In “Do You Believe in Magic” Dr. Offit chronicles the double standard our nation has developed when judging the safety and efficacy of drugs. We have the FDA and numerous medical boards that provide data on the safety and efficacy of medications but nothing to protect us in the field of alternative medicine. In effect, politicians rather than health professionals are the ones making decisions regarding alternative medicines. Politicians equate the right to pursue alternative interventions at the same level as religious freedom. The public is therefore not protected from purveyors of alternative medicine and have little opportunity to pursue complaints against practitioners whose disciplines lack formal disciplinary codes and sanctions.

Overall, “Do You Believe in Magic” is an excellent read. The end message is to debunk the way of thinking that because something is “natural” it is also safe and probably better than synthesized drugs. This is simply not the case. In the end alternative medicine may be a misnomer. “There’s no such thing as alternative medicine. There’s only medicine that works and medicine that doesn’t” (Paul Offit).

5 responses to “Do you believe in magic? The sense and nonsense of alternative medicine

  1. Agree with you entirely. The development of an effective rubella vaccine and the international ban on the use of Thalidomide in obstetrics are the only, so far, effective prevention strategies.

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  2. I think it is wrong to second guess someone’s else decision to treat their own cancer. Dr. Offit does not know all the facts of others people’s cancer or diseases, nor does he know the extent they did or did not seek traditional care.
    Secondly while Offit is a good writer his data is very much cherrypicked. For an absolutely excellent read check out “Changing the Course of Autism, ” by Dr. Bryan Jepson. Jepson is an ER doctor whose son developed autism and he spent years researching causation and treatment. It is dense but profoundly well researched and unbiased.

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    • Thank you for your comment. The same is taken in constructive fashion. The way I see it Dr. Offit’s book (and the blog) was not about the right of a person to decide his or her own treatment, but whether some treatments are worth anything. Curiously the argument as to the right of people to chose their treatment is the same approach used by the megacorporations of alternative medicine and politicians to keep that field deregulated. I think you would find several chapters in Dr. offit’s book, that deal with the history of alternative medicine and its politics, an excellent read.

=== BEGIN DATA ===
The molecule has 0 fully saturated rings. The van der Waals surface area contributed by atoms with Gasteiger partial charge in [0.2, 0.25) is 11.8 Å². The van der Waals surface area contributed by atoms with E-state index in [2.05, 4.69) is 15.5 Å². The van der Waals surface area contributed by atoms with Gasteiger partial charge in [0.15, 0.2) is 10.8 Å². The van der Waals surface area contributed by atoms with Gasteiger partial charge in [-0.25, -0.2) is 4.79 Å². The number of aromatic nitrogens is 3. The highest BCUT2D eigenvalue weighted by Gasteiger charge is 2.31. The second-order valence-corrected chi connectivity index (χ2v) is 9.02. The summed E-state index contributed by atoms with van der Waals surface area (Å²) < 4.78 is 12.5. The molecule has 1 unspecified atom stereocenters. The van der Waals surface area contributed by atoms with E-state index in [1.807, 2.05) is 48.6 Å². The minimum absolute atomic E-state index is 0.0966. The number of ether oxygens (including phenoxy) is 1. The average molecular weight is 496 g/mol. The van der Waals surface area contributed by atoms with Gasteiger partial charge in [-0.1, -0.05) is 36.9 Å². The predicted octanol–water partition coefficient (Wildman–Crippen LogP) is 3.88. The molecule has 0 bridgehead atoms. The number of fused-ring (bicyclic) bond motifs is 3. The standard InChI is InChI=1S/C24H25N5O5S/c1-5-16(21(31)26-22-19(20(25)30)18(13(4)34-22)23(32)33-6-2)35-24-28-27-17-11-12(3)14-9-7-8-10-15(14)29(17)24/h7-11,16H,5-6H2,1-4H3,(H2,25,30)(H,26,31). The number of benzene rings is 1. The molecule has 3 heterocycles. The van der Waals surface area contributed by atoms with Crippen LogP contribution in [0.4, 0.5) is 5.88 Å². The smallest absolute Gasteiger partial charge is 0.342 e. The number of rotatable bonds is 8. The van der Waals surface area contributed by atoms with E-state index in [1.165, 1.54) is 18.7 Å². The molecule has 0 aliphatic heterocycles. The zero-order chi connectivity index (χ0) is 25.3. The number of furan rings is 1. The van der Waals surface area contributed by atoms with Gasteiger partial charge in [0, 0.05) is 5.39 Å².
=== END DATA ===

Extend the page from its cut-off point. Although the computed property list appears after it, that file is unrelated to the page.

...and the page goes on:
I agree that a lot of what Dr. Offit focused upon was cherry picked and probably biased. On the other hand the book was not meant to be comprehensive, it was directed at the layman, and was supposed to create an impact. I am not sure that I could have done anything better myself.

      I think the fact that I share some opinions with Dr. Offit (i.e., the value of chiropractic an homepathic medicine) makes me a somewhat biased observer. I admit to the fact. However, my opinions as to these fields are based on several decades of experience as a neurologist. In this regard, I consider of no scientific value the arguments promoted by these fields.

      I must say that although I read a lot regarding layman neuroscience and autism in particular I have not read Dr. Bryan Jepson’s book. This is my fault. I do admire a parent and his/her quest to try to find a cure for their childrens’ ailments. The book will be on my reference list to read in the immediate future. The book has received some positive reviews and a few negative ones (“…Here, he cherry picks fringe studies and mines anecdotes to support his discredited hypothesis, and ignores or distorts the mountain of evidence against. He even embraces work by Andrew Wakefield,…”). I must say that anybody that believes in the charismatic Andrew Wakefield is seriously deluded. (I have read Dr. Wakefield’s books and attended several of his presentations).

      I looked up Jepson’s citation record and it appears to be nonexistant, the book itself has received some 55 citations since 2007 (less than 10 per year). I look at Dr. Offit’s citation record and his first listed publication (of many) has been cited 1,195 times. Just to say that looking at the citation record alone suggests a different level of science.

      I do believe that there has been a conspiracy by big corporations that has undermined the health status of our children, but this is coming from the alternative medicine field.

      Thank you again for your comment.

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  3. And again, with great frequency we see cases where “alternative” medicine made a huge difference in the life of many autistic children. Call it “faith, placebo…” it is the healing power of the mind at work that goes beyond or concept of “data.” That is, in my humble opinion, the untapped dimension that allopathic medicine finds it “irrelevant.”

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    • Allopathic medicine does not find irrelevant the effects of placebo. Your comment that alternative medicine works by either faith or placebo is in close agreement with the opinion of Dr. Offit. Hopefully you have found his book a useful read.